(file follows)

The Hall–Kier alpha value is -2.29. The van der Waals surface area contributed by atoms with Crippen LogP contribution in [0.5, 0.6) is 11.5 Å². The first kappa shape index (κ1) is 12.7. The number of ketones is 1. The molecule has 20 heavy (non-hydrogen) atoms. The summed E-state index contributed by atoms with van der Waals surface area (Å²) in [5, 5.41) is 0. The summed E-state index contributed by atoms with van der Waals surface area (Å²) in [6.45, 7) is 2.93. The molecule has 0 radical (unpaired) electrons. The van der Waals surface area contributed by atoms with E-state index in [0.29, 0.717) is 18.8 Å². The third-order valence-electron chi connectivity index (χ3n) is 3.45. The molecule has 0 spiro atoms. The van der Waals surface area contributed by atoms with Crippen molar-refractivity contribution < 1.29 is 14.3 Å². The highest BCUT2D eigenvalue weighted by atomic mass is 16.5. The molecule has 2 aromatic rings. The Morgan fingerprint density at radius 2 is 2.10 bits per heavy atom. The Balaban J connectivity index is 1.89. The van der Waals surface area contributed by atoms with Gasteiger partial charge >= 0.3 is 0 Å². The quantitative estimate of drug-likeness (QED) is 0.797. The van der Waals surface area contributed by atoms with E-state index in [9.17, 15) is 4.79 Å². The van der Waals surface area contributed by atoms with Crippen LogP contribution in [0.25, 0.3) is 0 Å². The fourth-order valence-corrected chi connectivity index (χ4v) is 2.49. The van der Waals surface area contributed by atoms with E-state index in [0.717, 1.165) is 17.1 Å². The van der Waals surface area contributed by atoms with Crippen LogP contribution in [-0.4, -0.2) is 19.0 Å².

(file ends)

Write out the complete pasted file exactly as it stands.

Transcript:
The Hall–Kier alpha value is -2.29. The van der Waals surface area contributed by atoms with Crippen LogP contribution in [0.5, 0.6) is 11.5 Å². The first kappa shape index (κ1) is 12.7. The number of ketones is 1. The molecule has 20 heavy (non-hydrogen) atoms. The summed E-state index contributed by atoms with van der Waals surface area (Å²) in [5, 5.41) is 0. The summed E-state index contributed by atoms with van der Waals surface area (Å²) in [6.45, 7) is 2.93. The molecule has 0 radical (unpaired) electrons. The van der Waals surface area contributed by atoms with E-state index in [0.29, 0.717) is 18.8 Å². The third-order valence-electron chi connectivity index (χ3n) is 3.45. The molecule has 0 spiro atoms. The van der Waals surface area contributed by atoms with Crippen molar-refractivity contribution < 1.29 is 14.3 Å². The highest BCUT2D eigenvalue weighted by atomic mass is 16.5. The molecule has 2 aromatic rings. The Morgan fingerprint density at radius 2 is 2.10 bits per heavy atom. The Balaban J connectivity index is 1.89. The van der Waals surface area contributed by atoms with Gasteiger partial charge >= 0.3 is 0 Å². The quantitative estimate of drug-likeness (QED) is 0.797. The van der Waals surface area contributed by atoms with E-state index in [9.17, 15) is 4.79 Å². The van der Waals surface area contributed by atoms with Crippen LogP contribution in [0.25, 0.3) is 0 Å². The fourth-order valence-corrected chi connectivity index (χ4v) is 2.49. The van der Waals surface area contributed by atoms with E-state index in [0.717, 1.165) is 17.1 Å². The van der Waals surface area contributed by atoms with Crippen LogP contribution in [-0.4, -0.2) is 19.0 Å².